• James Gillespie KINCAID married Mary “Molly” Magdalene TRITT (1792-1869) on 17 December 1809 in Greenbrier County, (West) Virginia. No marriage record found.
  • Virginia Jane Vance KINCAID married William “Moccasin Bill” KINCAID (1787-1870) on 20 November 1810 in Greenbrier County, (West) Virginia
  • Elizabeth “Betsey” KINCAID married(1) Samuel LINEGAR (1789- ) about 1810. No marriage record found.
  • Magdaline “Lina” KINCAID married Reuben WYATT (1796-1853) on 25 June 1823 in Nicholas County, (West) Virginia
  • Elizabeth “Betsey” KINCAID married(2) Squire James STURGEON (1785- ) before 1823. No marriage record found.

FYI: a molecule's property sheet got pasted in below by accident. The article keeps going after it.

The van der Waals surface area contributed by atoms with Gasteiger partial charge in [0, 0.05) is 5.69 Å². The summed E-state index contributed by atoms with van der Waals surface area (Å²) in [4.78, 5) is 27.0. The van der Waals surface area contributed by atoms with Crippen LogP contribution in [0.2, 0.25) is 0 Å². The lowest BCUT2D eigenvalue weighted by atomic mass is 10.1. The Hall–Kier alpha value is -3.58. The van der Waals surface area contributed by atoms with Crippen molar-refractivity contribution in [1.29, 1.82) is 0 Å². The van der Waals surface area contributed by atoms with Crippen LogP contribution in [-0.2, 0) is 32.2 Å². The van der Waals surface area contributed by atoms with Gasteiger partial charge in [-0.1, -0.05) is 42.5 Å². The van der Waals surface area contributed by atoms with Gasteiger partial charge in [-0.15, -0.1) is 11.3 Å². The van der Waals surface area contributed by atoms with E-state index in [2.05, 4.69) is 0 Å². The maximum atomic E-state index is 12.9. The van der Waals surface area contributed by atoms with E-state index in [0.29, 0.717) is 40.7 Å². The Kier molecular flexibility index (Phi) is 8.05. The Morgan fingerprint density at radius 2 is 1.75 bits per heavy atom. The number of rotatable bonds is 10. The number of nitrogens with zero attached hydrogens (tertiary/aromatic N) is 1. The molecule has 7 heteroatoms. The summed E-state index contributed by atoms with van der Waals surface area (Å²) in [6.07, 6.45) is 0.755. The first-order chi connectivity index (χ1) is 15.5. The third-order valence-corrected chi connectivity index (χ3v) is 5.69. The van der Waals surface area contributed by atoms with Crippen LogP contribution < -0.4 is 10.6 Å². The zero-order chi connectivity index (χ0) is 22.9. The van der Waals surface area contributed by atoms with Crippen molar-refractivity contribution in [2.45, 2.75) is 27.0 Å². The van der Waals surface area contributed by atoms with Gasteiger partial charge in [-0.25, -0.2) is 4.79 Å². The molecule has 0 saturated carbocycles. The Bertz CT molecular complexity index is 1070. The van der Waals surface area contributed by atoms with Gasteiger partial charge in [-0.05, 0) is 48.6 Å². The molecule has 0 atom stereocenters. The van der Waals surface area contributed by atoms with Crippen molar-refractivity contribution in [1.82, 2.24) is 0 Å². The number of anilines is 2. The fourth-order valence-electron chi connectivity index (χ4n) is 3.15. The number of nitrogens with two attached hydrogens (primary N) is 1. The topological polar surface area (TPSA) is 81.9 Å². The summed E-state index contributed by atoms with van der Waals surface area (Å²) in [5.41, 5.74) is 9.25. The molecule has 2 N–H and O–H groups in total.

• Nancy KINCAID married Thomas HUGHES (1778-1853) on 24 February 1825 in Nicholas County, (West) Virginia
  • Lanty KINCAID married Nancy FLANAGAN (1802- ) on 25 December 1827 in Greenbrier County, (West) Virginia

Margaret’s Life With/Without James INGRAM

Margaret “Peggy” KINCAID married James INGRAM on 24 October 1809 in Greenbrier County, (West) Virginia. She was only 15 at the time of her marriage (1850 age 56) and James, her groom, was more than twice her age, about 35 years old (1860 age 86).

In 1810 when the census was taken Margaret and James were most likely in their own household and not yet parents. Greenbrier is one of the counties that were “lost”. We see James INGRAM as head of household in the 1820, 1830, and 1840 census with his wife Margaret and children:

1820censusingram